We followed 2 strategies to find BOLD activity specific to relative pitch task demands. Because the principal difference between the 2 melody tasks is the requirement for relative pitch processing in the transposed melody task, subtracting the simple melody condition from the transposed melody condition reveals activity specific to the difference in relative pitch demands. The result of this contrast analysis is shown in Figure 5, which indicates bilateral elevated activity in the IPS. A stripe of significantly elevated BOLD signal (P < 0.05 corrected) lies along the left IPS (y = −60 to −38 mm; peak t = 5.28 at x = −40, y = −60, z = 54), and there is another focus of elevated activity in the right IPS (x = 50, y = −42, z = 56; t = 6.25) (Table 1). When we extract the BOLD signal values at these 2 locations (Fig. 5), we see that the effect on the left IPS can be largely accounted for by a relative decrease within this region in the control task; however, the right IPS showed clear activation not related to any decrease in the control condition. Because performance is greater in the simple melody task than the transposed melody task, we wanted to test whether the BOLD signal increase we see in the IPS can be attributed to a general effect of effort, such as increased attention during the more difficult task. The most difficult condition for participants in the musicians group was the phoneme task; the easiest was the simple melody task. Contrasting these 2 conditions within the musicians group yielded no significant differences in or near the IPS. This finding would suggest that difficulty alone is not driving the IPS activation.

Table 1

Peak BOLD effects in the contrast of (transposed melody − simple melody)

Region x y z t 
Right IPS 50 −42 56 6.25 
Left IPS −40 −60 54 5.28 
Left anterior cingulate gyrus −6 28 38 5.55 
Region x y z t 
Right IPS 50 −42 56 6.25 
Left IPS −40 −60 54 5.28 
Left anterior cingulate gyrus −6 28 38 5.55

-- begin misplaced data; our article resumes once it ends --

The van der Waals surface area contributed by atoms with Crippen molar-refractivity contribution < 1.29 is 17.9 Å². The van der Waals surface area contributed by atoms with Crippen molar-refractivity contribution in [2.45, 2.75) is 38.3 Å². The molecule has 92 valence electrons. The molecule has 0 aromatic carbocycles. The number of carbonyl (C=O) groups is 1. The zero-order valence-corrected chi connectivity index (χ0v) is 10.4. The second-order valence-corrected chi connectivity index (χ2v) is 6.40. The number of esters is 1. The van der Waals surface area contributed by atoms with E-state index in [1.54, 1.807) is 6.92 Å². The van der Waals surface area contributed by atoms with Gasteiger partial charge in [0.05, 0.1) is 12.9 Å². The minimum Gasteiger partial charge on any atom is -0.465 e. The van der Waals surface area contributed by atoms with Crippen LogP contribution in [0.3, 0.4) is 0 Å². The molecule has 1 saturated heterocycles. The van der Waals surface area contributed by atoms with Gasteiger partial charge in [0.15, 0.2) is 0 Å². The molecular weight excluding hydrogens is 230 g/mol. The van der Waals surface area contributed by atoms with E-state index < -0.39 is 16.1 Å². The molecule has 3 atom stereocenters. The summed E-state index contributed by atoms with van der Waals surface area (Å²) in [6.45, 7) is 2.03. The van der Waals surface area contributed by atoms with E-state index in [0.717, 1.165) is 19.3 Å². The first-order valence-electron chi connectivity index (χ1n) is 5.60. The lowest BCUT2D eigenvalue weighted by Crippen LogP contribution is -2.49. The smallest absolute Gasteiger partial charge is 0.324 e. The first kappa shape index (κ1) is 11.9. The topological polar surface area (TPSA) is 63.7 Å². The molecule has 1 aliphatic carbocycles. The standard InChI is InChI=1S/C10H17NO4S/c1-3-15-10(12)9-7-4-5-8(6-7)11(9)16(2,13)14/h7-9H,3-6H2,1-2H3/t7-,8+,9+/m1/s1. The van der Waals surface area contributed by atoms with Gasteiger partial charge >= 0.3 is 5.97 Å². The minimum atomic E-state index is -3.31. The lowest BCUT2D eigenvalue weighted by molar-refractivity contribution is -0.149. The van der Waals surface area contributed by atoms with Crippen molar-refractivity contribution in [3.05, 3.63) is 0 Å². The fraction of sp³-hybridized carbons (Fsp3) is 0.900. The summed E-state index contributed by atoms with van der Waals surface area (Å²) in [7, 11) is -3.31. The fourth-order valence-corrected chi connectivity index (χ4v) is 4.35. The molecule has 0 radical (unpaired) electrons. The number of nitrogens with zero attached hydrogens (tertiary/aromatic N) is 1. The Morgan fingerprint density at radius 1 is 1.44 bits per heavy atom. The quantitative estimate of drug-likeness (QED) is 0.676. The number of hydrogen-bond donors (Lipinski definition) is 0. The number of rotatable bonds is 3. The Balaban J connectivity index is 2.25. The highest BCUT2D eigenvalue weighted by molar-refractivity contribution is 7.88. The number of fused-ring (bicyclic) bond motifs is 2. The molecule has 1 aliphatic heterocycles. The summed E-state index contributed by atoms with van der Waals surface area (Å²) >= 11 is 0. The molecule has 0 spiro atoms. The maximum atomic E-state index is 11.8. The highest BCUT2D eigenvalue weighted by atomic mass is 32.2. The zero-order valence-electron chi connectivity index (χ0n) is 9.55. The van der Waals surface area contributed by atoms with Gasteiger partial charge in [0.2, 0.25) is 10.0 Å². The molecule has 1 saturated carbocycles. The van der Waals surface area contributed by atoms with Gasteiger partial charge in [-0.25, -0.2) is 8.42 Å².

Note: A threshold of P < 0.05 (corrected) was applied; when local peaks were closer than 10 mm, only the most significant peak is reported.

Figure 5.

BOLD signal due to relative pitch processing. Contrasting the transposed and simple melody tasks results in bilateral activation within the IPS. BOLD signal was extracted at the peak voxel in left and right IPS for each task condition. On the right side, the relative increase in BOLD in this contrast reflects greater recruitment in the transposed melody condition. On the left side, the increase is instead due mostly to decreased BOLD in the simple melody condition. (a) IPS activation at x = 50, y = −42, z = 56. (b) IPS activation at x = −40, y = −60, z = 54.

Figure 5.

BOLD signal due to relative pitch processing. Contrasting the transposed and simple melody tasks results in bilateral activation within the IPS. BOLD signal was extracted at the peak voxel in left and right IPS for each task condition. On the right side, the relative increase in BOLD in this contrast reflects greater recruitment in the transposed melody condition. On the left side, the increase is instead due mostly to decreased BOLD in the simple melody condition. (a) IPS activation at x = 50, y = −42, z = 56. (b) IPS activation at x = −40, y = −60, z = 54.

A second approach to identify neural activity specific to relative pitch processing was to ask in which brain areas BOLD signal predicts behavioral performance on the transposed melody task. To this end, we performed a whole-brain voxel-wise covariation analysis of BOLD signal as a function of percent correct score. Table 2 and Figure 6 show that this analysis yielded 2 foci, 1 bilaterally in anterior IPS (significant peak at the right IPS at x = 44, y = −36, z = 40, t = 6.50; nonsignificant peak of t = 3.77 at the corresponding location in the left hemisphere). This peak is less deep within the sulcus and lies 6 mm more posterior than the right IPS locus found in the contrast analysis; based on its coordinates, the covariation focus appears to lie near or within hIP2 (with 50% probability), a human cytoarchitectonically mapped area believed to form part of the human homolog of the macaque anterior intraparietal area (AIP) (Choi et al. 2006). Another correlation was observed in the right globus pallidus (x = 18, y = −4, z = 2; t = 4.98); however, this was not matched by any comparable result in the contrast analysis. The significance of this latter result remains to be determined, given that basal ganglia responses in auditory tasks are typically associated with timing-related processes (Peretz and Zatorre 2005).

Table 2

Peak covariation between BOLD signal and subject performance in the transposed melody task